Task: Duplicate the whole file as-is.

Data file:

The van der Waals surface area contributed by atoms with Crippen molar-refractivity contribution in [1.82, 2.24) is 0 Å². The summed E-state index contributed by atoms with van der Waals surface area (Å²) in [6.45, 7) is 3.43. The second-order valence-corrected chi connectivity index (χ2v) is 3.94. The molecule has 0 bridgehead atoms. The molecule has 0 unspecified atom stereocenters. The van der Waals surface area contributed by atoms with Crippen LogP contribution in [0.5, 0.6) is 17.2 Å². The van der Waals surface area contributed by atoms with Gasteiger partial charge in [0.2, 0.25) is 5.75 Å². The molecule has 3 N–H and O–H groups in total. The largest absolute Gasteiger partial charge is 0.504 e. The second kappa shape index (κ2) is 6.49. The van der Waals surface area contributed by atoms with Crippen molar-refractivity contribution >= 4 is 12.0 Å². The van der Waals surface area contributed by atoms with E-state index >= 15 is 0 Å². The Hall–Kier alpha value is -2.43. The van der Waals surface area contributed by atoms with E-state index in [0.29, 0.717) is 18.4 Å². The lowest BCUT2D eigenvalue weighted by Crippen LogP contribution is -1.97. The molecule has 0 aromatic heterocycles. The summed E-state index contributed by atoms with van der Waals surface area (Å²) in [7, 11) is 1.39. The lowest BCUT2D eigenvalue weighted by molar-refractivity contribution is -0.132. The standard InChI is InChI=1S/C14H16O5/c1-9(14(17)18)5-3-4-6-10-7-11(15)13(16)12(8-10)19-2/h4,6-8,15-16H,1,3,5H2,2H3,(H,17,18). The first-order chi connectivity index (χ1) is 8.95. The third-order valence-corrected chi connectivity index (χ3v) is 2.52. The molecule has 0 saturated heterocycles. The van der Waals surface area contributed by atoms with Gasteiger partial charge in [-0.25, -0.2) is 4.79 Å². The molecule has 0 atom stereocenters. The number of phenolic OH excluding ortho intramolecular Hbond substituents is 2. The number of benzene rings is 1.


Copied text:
The van der Waals surface area contributed by atoms with Crippen molar-refractivity contribution in [1.82, 2.24) is 0 Å². The summed E-state index contributed by atoms with van der Waals surface area (Å²) in [6.45, 7) is 3.43. The second-order valence-corrected chi connectivity index (χ2v) is 3.94. The molecule has 0 bridgehead atoms. The molecule has 0 unspecified atom stereocenters. The van der Waals surface area contributed by atoms with Crippen LogP contribution in [0.5, 0.6) is 17.2 Å². The van der Waals surface area contributed by atoms with Gasteiger partial charge in [0.2, 0.25) is 5.75 Å². The molecule has 3 N–H and O–H groups in total. The largest absolute Gasteiger partial charge is 0.504 e. The second kappa shape index (κ2) is 6.49. The van der Waals surface area contributed by atoms with Crippen molar-refractivity contribution >= 4 is 12.0 Å². The van der Waals surface area contributed by atoms with E-state index >= 15 is 0 Å². The Hall–Kier alpha value is -2.43. The van der Waals surface area contributed by atoms with E-state index in [0.29, 0.717) is 18.4 Å². The lowest BCUT2D eigenvalue weighted by Crippen LogP contribution is -1.97. The molecule has 0 aromatic heterocycles. The summed E-state index contributed by atoms with van der Waals surface area (Å²) in [7, 11) is 1.39. The lowest BCUT2D eigenvalue weighted by molar-refractivity contribution is -0.132. The standard InChI is InChI=1S/C14H16O5/c1-9(14(17)18)5-3-4-6-10-7-11(15)13(16)12(8-10)19-2/h4,6-8,15-16H,1,3,5H2,2H3,(H,17,18). The first-order chi connectivity index (χ1) is 8.95. The third-order valence-corrected chi connectivity index (χ3v) is 2.52. The molecule has 0 saturated heterocycles. The van der Waals surface area contributed by atoms with Gasteiger partial charge in [-0.25, -0.2) is 4.79 Å². The molecule has 0 atom stereocenters. The number of phenolic OH excluding ortho intramolecular Hbond substituents is 2. The number of benzene rings is 1.